Lots of sex, lots of booze, and some rock ’n’ roll is the only way to describe this documentary. Even though the film has never been released on DVD, it has garnered a cult following among viewers interested in seeing debauchery at its finest. The film features some infamous scenes of bands like Aerosmith, Kiss, Megadeth, and W.A.S.P. overindulging. Filmmakers received flak for the faked footage of Ozzy Osbourne and the exposure of hypocrisy in glam metal culture.

#2: “The Beatles Anthology” (1995)

At ten hours long, “The Beatles Anthology” recounts the entirety of the band’s expansive history. The miniseries first aired on TV in ’95, and launched a resurgence in the band’s popularity. It does a great job of conveying just how huge Beatlemania was and continues to be even decades after their debut. Coinciding with the film’s release was their single “Free As a Bird,” a coffee table book, and a compilation album.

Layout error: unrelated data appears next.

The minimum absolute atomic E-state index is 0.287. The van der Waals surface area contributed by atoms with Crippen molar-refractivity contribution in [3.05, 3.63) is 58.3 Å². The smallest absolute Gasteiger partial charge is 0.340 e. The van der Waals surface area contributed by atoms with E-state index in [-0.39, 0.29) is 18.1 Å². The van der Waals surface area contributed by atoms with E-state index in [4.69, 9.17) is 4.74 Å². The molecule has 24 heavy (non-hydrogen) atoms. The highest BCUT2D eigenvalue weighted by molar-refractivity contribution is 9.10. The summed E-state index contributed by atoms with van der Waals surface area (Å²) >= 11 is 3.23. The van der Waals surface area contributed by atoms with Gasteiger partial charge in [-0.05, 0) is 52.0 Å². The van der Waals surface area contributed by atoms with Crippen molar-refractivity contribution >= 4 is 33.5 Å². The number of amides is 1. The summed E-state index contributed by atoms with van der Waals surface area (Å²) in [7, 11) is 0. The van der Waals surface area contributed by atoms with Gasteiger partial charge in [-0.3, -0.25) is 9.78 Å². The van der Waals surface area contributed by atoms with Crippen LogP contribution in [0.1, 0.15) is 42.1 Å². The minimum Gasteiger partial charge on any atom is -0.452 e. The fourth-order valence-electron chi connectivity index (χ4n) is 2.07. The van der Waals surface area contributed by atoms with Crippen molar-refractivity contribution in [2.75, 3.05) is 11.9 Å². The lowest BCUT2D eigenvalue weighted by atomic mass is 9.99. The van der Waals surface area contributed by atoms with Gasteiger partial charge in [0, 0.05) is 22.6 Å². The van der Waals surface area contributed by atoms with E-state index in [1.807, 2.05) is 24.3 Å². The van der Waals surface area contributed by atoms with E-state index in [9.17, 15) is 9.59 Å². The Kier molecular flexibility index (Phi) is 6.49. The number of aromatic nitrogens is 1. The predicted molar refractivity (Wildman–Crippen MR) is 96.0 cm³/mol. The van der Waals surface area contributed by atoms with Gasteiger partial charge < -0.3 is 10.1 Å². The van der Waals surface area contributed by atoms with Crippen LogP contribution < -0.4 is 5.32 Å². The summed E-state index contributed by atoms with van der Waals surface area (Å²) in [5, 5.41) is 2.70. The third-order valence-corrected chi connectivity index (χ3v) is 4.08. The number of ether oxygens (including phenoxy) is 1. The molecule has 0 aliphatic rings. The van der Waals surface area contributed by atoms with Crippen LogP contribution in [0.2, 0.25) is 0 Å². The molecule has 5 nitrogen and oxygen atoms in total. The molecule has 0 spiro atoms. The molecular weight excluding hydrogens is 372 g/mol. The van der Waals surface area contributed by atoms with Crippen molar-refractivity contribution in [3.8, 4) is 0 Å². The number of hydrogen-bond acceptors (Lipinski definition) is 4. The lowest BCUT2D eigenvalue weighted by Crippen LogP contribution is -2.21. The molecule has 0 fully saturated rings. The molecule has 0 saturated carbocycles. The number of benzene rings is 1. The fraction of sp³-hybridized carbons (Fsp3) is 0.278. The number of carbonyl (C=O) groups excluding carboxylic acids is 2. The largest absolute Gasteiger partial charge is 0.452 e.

Before we unveil our number one pick, here are a few honorable mentions:
- “It Might Get Loud: (2009)
- “We Jam Econo” (2005)
- “Rush: Beyond the Lighted Stage” (2010)
- “Meeting People is Easy” (1998)
- “Shine a Light” (2008)

#1: “No Direction Home: Bob Dylan” (2005)

An artistic genius and legend, Bob Dylan has managed to become equal parts man and myth. This doc offers perhaps the best glimpse into early Dylan as he tries to deal with the onslaught of fame and his unexpected success. It catches Dylan after his claim that he would retire from touring in the early ‘60s, the period in which he began to experiment with an electric sound that alienated his early fans.

Do you agree with our list? What’s your favorite rock music doc? For more eye-opening behind-the-scenes Top 10s published daily, be sure to subscribe to